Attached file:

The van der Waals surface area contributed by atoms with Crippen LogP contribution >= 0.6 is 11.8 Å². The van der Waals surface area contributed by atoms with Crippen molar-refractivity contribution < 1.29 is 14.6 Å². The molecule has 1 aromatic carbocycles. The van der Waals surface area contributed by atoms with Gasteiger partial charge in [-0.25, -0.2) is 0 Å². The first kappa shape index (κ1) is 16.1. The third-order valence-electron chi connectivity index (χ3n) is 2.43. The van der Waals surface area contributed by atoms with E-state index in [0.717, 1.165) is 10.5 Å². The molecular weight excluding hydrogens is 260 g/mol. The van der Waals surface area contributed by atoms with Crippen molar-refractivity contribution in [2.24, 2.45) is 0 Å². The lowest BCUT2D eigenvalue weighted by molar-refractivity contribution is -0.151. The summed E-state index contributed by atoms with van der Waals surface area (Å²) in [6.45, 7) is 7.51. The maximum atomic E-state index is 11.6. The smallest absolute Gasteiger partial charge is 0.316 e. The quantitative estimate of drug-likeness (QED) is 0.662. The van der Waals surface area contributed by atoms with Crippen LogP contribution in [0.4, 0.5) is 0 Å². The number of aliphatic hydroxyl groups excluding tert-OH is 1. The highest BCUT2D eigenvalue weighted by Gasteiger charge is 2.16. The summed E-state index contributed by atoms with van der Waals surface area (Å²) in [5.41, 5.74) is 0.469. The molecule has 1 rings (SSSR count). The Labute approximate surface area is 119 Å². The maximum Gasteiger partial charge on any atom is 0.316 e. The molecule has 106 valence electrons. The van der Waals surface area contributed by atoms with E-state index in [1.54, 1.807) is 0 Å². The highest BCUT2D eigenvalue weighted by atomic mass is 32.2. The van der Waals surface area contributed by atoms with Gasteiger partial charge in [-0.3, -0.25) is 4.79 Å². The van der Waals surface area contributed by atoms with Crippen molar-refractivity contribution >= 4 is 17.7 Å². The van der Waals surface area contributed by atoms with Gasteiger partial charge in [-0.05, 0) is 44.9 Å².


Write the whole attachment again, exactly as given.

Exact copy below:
The van der Waals surface area contributed by atoms with Crippen LogP contribution >= 0.6 is 11.8 Å². The van der Waals surface area contributed by atoms with Crippen molar-refractivity contribution < 1.29 is 14.6 Å². The molecule has 1 aromatic carbocycles. The van der Waals surface area contributed by atoms with Gasteiger partial charge in [-0.25, -0.2) is 0 Å². The first kappa shape index (κ1) is 16.1. The third-order valence-electron chi connectivity index (χ3n) is 2.43. The van der Waals surface area contributed by atoms with E-state index in [0.717, 1.165) is 10.5 Å². The molecular weight excluding hydrogens is 260 g/mol. The van der Waals surface area contributed by atoms with Crippen molar-refractivity contribution in [2.24, 2.45) is 0 Å². The lowest BCUT2D eigenvalue weighted by molar-refractivity contribution is -0.151. The summed E-state index contributed by atoms with van der Waals surface area (Å²) in [6.45, 7) is 7.51. The maximum atomic E-state index is 11.6. The smallest absolute Gasteiger partial charge is 0.316 e. The quantitative estimate of drug-likeness (QED) is 0.662. The van der Waals surface area contributed by atoms with Crippen LogP contribution in [0.4, 0.5) is 0 Å². The number of aliphatic hydroxyl groups excluding tert-OH is 1. The highest BCUT2D eigenvalue weighted by Gasteiger charge is 2.16. The summed E-state index contributed by atoms with van der Waals surface area (Å²) in [5.41, 5.74) is 0.469. The molecule has 1 rings (SSSR count). The Labute approximate surface area is 119 Å². The maximum Gasteiger partial charge on any atom is 0.316 e. The molecule has 106 valence electrons. The van der Waals surface area contributed by atoms with E-state index in [1.54, 1.807) is 0 Å². The highest BCUT2D eigenvalue weighted by atomic mass is 32.2. The van der Waals surface area contributed by atoms with Gasteiger partial charge in [-0.3, -0.25) is 4.79 Å². The van der Waals surface area contributed by atoms with Crippen molar-refractivity contribution >= 4 is 17.7 Å². The van der Waals surface area contributed by atoms with Gasteiger partial charge in [-0.05, 0) is 44.9 Å².